Finally, if it were shown that people have intuitions that in fact support incompatibilism, it would still be open to foes of incompatibilism to argue that, relative to ordinary conceptions of freedom and responsibility, their view is a benign revision towards a more metaphysically tenable theory.[note 3] Incompatibilists, on the other hand, do not seem to have this move available to them in the event that their view is inconsistent with pre-philosophical intuitions. After all, it is difficult to see why philosophers should revise the concept of free will to make it more metaphysically demanding than required by ordinary intuitions (see §4.3).[note 4] So, if incompatibilism is not the intuitive view, or if no premises that support incompatibilist conclusions are particularly intuitive, then there seems to be little motivation for advancing an incompatibilist theory of free will.
 See Warfield (2000) for an explanation of why the proper incompatibilist view is not the contingent claim, “If determinism is true then there is no freedom,” but the stronger claim, “Necessarily, if determinism is true then there is no freedom” (169). See also Chalmers (1996) who writes, “In general, a certain burden of proof lies on those who claim that a certain description is logically impossible…. If no reasonable analysis of the terms in question points towards a contradiction, or even makes the existence of a contradiction plausible, then there is a natural assumption in favor of logical possibility” (96).
 Even though hard determinists or skeptics about free will are not committed to the existence of libertarian free will, they are committed to the libertarian conception of free will since their arguments require this conception to reach the conclusion that free will does not (or could not) exist. Hence, skeptics, like libertarians, require motivation for the accuracy of this conception, and they often do so by suggesting that incompatibilism is the commonsensical or intuitive view (see, for instance, Strawson 1986 and Smilansky 2003).
 See Vargas (forthcoming). Compatibilists may also be better situated to offer error theories to explain why people sometimes express incompatibilist intuitions even though this need not commit them to incompatibilist theories. See, for instance, Velleman (2000) and Graham and Horgan (1998).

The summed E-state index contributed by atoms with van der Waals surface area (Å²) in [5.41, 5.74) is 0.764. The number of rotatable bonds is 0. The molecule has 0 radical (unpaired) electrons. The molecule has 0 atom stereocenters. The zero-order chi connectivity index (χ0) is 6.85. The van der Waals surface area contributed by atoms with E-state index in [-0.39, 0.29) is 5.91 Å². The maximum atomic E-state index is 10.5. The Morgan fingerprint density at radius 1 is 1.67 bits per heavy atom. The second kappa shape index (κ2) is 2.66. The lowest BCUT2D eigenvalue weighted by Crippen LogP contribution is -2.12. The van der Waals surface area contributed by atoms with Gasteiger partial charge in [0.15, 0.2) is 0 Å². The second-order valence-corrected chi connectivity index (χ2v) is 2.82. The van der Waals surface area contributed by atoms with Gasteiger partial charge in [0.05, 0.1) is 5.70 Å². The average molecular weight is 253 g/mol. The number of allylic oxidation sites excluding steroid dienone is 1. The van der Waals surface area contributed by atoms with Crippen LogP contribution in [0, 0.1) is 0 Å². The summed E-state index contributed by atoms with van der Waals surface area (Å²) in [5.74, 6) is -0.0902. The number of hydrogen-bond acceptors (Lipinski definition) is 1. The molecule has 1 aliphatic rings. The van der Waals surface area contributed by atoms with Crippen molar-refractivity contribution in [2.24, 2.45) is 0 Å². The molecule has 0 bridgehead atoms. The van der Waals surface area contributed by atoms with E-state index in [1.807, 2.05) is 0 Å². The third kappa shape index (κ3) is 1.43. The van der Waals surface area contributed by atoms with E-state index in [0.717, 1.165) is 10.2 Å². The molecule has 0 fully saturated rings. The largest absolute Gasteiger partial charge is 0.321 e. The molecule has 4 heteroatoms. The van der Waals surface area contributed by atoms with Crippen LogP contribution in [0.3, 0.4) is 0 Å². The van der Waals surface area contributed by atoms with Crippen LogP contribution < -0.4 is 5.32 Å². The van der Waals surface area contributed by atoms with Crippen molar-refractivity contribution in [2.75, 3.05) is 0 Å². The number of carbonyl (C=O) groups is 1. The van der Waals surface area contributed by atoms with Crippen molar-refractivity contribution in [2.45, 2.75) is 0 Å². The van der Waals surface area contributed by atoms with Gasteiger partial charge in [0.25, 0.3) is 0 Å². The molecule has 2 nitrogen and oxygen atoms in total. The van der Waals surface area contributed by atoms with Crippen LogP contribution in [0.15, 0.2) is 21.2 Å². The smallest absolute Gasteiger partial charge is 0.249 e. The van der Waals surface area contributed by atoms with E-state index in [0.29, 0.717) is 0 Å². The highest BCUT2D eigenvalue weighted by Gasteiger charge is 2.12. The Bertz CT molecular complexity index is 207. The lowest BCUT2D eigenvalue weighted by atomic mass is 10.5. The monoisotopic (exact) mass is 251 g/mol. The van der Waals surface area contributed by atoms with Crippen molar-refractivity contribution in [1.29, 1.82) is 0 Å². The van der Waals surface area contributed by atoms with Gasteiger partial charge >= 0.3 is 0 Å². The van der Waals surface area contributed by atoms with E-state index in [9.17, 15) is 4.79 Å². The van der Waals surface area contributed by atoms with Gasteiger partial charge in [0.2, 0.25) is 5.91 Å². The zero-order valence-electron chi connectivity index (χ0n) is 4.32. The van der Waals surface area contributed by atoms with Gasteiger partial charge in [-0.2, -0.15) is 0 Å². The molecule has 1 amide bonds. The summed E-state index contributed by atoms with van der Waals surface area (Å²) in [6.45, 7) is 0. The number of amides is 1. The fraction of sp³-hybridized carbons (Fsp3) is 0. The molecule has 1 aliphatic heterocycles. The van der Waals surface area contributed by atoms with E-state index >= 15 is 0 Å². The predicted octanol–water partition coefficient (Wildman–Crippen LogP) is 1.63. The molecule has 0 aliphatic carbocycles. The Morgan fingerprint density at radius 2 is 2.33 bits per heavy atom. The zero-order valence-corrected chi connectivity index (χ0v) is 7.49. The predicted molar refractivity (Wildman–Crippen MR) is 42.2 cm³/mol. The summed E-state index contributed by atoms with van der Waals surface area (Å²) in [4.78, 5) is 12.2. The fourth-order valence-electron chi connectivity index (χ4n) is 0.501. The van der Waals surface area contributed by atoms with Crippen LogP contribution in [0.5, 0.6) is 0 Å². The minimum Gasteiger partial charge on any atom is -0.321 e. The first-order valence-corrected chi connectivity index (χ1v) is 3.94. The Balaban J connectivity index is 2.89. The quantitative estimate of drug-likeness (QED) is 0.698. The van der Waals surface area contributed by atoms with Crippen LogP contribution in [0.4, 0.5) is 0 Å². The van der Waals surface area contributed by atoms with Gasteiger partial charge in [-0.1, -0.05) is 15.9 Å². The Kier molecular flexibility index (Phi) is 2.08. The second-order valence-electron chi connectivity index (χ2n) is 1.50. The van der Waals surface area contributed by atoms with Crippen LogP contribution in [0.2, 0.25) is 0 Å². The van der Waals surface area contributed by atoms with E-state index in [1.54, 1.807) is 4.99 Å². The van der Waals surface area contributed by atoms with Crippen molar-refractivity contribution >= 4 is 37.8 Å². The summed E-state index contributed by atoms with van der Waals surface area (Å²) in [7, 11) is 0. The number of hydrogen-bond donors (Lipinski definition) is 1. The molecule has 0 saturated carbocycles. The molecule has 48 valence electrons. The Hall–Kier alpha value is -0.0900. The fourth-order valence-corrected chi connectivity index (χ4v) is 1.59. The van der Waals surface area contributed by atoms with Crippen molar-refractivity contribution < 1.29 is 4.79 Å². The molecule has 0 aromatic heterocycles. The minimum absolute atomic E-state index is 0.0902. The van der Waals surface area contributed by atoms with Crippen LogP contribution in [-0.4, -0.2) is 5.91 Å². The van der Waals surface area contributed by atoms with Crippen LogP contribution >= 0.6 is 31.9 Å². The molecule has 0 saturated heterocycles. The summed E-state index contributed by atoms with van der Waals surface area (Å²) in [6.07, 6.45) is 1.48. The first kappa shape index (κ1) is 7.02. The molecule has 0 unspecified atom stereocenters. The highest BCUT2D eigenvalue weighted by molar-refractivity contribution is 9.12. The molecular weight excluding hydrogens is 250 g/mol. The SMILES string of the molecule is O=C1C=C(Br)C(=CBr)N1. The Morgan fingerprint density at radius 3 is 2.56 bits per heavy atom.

There is a fourth reason that some incompatibilists should want their view to be intuitive to ordinary people. Peter Strawson (1962) offered a compatibilist argument to the effect that we cannot and should not attempt to provide metaphysical justifications for our practices of moral responsibility (e.g., praise and blame), which are grounded in reactive attitudes such as indignation and gratitude. He suggested such practices are subject to justifications and revisions based only on considerations internal to the relevant practices and attitudes, but not on considerations external to the practice, including, in his view, determinism. But incompatibilists, notably Galen Strawson, have responded to this argument by suggesting that the question of determinism is not external to our considerations of moral responsibility (see also Pereboom 2001). That is, they claim that our reactive attitudes themselves are sensitive to whether human actions are deterministically caused. As Galen Strawson puts it, the fact that “the basic incompatibilist intuition that determinism is incompatible with freedom … has such power for us is as much a natural fact about cogitative beings like ourselves as is the fact of our quite unreflective commitment to the reactive attitudes. What is more, the roots of the incompatibilist intuition lie deep in the very reactive attitudes that are invoked in order to undercut it. The reactive attitudes enshrine the incompatibilist intuition” (1986: 88). If it turned out that this claim is false—that most people’s reactive attitudes are not in fact sensitive to considerations of determinism—then this particular incompatibilist response to the elder Strawson’s argument would fail. While there are other responses to Peter Strawson’s views, we interpret some of the claims that incompatibilism is intuitive as attempts to shore up this response that our ordinary reactive attitudes and attributions of moral responsibility are sensitive to determinism. And we accordingly view any evidence to the contrary as strengthening Peter Strawson’s suggestion that determinism is irrelevant to debates about freedom and responsibility and, accordingly, as weakening incompatibilism.